WARSOFSKY: Yeah, definitely the same idea. I used to play a lot with Sean Lorenz (Minnesota's 3rd pick, 115th overall, in 2008 Entry Draft) and Ryan Grimshaw there, and they're both the same type of player. So it kind of gave me the freedom to move up in the play when I wanted, and know that they were always back there to support me.

GAME TIME: What was the transition like for you, going from the NTDP to Division I? With the national team, you guys would play the Division I teams a lot, but what was it like to play every game against top competition?

WARSOFSKY: Yeah, with the NTDP you'd play them but you weren't always getting their best game, and you kind of knew that. They knew they were playing against younger guys, but it's definitely a good learning experience. You kind of get a feel for the speed of the (college) game playing them day in and day out.

So it's a lot different, but I think that playing in Ann Arbor (with the NTDP) was definitely a stepping stone for college.

David Warsofsky (R) defends against fellow Blues' prospect Simon Hjalmarsson at the Blues' 2009 Pro Orientation Camp ('Game Time' photo by Brian Weidler)GAME TIME: You're in an organization now that's pretty deep with good young defensemen, yourself included. In the last four drafts, the Blues have taken a defenseman in the first round in each one of those drafts; what do you see as your role in this organization, and how do you see yourself fitting in?

WARSOFSKY: Well, there's definitely a lot of good defensive guys here; just looking at this camp, you notice all the talent we have here on "D." But I think I just have to keep on working; my biggest issue is my height, and I have to keep on getting stronger, but I think at BU with Mike Boyle, that's one of the best teachers they have, and I think I'm going to get a lot stronger there. I'm trying to show St. Louis that I can be that kind of player they're looking for.

GAME TIME: Do you work a lot with Nelson Ayotte, the strength coach here, on that kind of stuff?

WARSOFSKY: We do a little bit, but right now I'm living in Boston, taking classes at BU, and I work out there with Mike Boyle, who's a pretty highly-regarded workout guy, so everything's going well there, and we pretty much do a lot of the same stuff as Nelson does.

GAME TIME: OK, what does next year look like for you at BU? What's the outlook for this coming season?

WARSOFSKY: Well, we lost a lot of guys (including Hobey Baker winner Matt Gilroy), but we also have a lot of guys returning. We had ten freshmen come in last year, and I think a lot of us are going to be looked at to play a big role with the team this season. We don't have many upperclassmen, so I think we'll be called upon to do a lot.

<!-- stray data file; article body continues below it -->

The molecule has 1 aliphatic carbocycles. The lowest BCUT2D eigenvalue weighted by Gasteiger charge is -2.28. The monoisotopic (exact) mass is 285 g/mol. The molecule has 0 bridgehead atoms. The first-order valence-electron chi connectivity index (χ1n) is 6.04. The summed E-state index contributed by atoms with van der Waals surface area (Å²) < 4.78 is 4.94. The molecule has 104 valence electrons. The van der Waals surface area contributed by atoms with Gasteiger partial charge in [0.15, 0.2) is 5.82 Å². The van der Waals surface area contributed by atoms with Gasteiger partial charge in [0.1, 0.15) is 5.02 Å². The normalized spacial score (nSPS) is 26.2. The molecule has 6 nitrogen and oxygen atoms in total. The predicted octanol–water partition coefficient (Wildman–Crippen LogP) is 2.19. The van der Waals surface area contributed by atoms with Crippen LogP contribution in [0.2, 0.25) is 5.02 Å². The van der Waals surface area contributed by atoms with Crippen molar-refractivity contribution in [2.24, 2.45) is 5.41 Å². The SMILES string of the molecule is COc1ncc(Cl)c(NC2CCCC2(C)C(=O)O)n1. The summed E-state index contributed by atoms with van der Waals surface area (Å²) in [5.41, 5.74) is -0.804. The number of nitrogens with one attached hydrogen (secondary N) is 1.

We have some good young freshmen coming in (including 2009 38th overall selection Alex Chiasson), and that'll definitely help us out, but we've got a good core coming back this year, and hopefully we can repeat (the national championship).

GAME TIME: All right, last question: If you would, describe what you think are the strengths of your game, and some of the things you think you might need to work on.

WARSOFSKY: I think definitely my offensive ability from the blueline; I can see the ice well, make the right play, and make a good first pass.

Some things I need to work on would be getting stronger off the ice, and my defensive play down low. But I think all that comes with maturity, and getting to the next level. I think once I get stronger, those things will come.

GAME TIME: All right, well, we'll look forward to seeing you back here again next year, and in the Bluenote real soon.

WARSOFSKY: Thank you very much.

GAME TIME: Thanks a lot, David, Take care.



"A mobile, puckmoving defenseman who can work in all three zones .. displays proper positioning on defense, as he does an effective job of cutting down angles and getting in the shooting lanes .. not afraid to initiate contact and get in the face of opponents .. utilizes the boards well, particularly in pressure situations .. plays a clean game for the most part, as he makes safe and precise passes in his own end .. has the capacity to skate the puck out of trouble as well .. can be dangerous in transition, as he possesses the gentle hands and smart vision to make a quality outlet pass .. also capable of keeping the puck and leading the rush himself .. does not look to shoot from the point that often, as he prefers to utilize his productive passing game to set up teammates .. however, he will pinch at times, as he loves to crash the net and be on the receiving end of a one-timer .. because of his puckmoving abilities, he sees regular time on the man advantage."

-- McKeens Hockey Prospects website

DAVID WARSOFSKY ... D, shoots L, 5' 8", 170 lbs., born May 30, 1990 in Marshfield, MA

Season Club League GP G A Pts +/- PIM PP SH GW Pt/G PM/G
2008-09 Boston University HEA 45 3 20 23 +26 28 1 1 0 0.511 0.622
2007-08 USNTDP U-18 Team USA 56 9 31 40 ... 34 3 0 1 0.714 0.607
USA U-18 Team WJC 7 0 7 7 + 6 2 0 0 0 1.000 0.286
2006-07 Cushing Academy HS-MA 29 15 34 49 55 ... ... ... ... 1.690 1.897